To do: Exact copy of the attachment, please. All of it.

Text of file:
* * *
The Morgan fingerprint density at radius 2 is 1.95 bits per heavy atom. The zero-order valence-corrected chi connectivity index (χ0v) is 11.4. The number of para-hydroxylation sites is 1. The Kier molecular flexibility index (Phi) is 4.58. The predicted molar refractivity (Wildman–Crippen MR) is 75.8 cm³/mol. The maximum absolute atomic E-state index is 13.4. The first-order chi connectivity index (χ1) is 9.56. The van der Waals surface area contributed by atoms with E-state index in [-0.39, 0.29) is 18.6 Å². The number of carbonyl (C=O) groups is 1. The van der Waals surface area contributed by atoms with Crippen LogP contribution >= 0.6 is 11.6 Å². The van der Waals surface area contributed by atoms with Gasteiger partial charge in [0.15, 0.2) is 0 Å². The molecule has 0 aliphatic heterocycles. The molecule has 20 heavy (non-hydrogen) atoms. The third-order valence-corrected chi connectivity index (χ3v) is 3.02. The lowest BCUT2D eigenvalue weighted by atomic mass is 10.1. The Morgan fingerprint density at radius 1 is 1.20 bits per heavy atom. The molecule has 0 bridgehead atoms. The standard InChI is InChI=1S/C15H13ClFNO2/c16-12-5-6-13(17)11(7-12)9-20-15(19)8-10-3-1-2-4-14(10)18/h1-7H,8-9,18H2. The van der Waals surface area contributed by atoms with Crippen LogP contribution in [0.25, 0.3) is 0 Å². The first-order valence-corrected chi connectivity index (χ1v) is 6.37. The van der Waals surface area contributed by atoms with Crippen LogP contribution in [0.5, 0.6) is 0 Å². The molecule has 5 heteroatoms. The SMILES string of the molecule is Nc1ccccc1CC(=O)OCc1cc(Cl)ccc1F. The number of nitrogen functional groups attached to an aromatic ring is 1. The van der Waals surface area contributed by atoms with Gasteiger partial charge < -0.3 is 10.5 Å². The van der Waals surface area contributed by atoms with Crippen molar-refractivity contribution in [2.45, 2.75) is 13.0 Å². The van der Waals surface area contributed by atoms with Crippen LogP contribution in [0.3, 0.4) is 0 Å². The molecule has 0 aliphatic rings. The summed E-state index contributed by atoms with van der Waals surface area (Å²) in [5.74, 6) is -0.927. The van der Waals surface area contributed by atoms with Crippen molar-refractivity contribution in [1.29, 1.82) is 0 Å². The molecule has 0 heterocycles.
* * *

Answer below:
The Morgan fingerprint density at radius 2 is 1.95 bits per heavy atom. The zero-order valence-corrected chi connectivity index (χ0v) is 11.4. The number of para-hydroxylation sites is 1. The Kier molecular flexibility index (Phi) is 4.58. The predicted molar refractivity (Wildman–Crippen MR) is 75.8 cm³/mol. The maximum absolute atomic E-state index is 13.4. The first-order chi connectivity index (χ1) is 9.56. The van der Waals surface area contributed by atoms with E-state index in [-0.39, 0.29) is 18.6 Å². The number of carbonyl (C=O) groups is 1. The van der Waals surface area contributed by atoms with Crippen LogP contribution >= 0.6 is 11.6 Å². The van der Waals surface area contributed by atoms with Gasteiger partial charge in [0.15, 0.2) is 0 Å². The molecule has 0 aliphatic heterocycles. The molecule has 20 heavy (non-hydrogen) atoms. The third-order valence-corrected chi connectivity index (χ3v) is 3.02. The lowest BCUT2D eigenvalue weighted by atomic mass is 10.1. The Morgan fingerprint density at radius 1 is 1.20 bits per heavy atom. The molecule has 0 bridgehead atoms. The standard InChI is InChI=1S/C15H13ClFNO2/c16-12-5-6-13(17)11(7-12)9-20-15(19)8-10-3-1-2-4-14(10)18/h1-7H,8-9,18H2. The van der Waals surface area contributed by atoms with Crippen LogP contribution in [0.25, 0.3) is 0 Å². The first-order valence-corrected chi connectivity index (χ1v) is 6.37. The van der Waals surface area contributed by atoms with Crippen LogP contribution in [0.5, 0.6) is 0 Å². The molecule has 5 heteroatoms. The SMILES string of the molecule is Nc1ccccc1CC(=O)OCc1cc(Cl)ccc1F. The number of nitrogen functional groups attached to an aromatic ring is 1. The van der Waals surface area contributed by atoms with Gasteiger partial charge < -0.3 is 10.5 Å². The van der Waals surface area contributed by atoms with Crippen molar-refractivity contribution in [2.45, 2.75) is 13.0 Å². The van der Waals surface area contributed by atoms with Crippen LogP contribution in [0.3, 0.4) is 0 Å². The molecule has 0 aliphatic rings. The summed E-state index contributed by atoms with van der Waals surface area (Å²) in [5.74, 6) is -0.927. The van der Waals surface area contributed by atoms with Crippen molar-refractivity contribution in [1.29, 1.82) is 0 Å². The molecule has 0 heterocycles.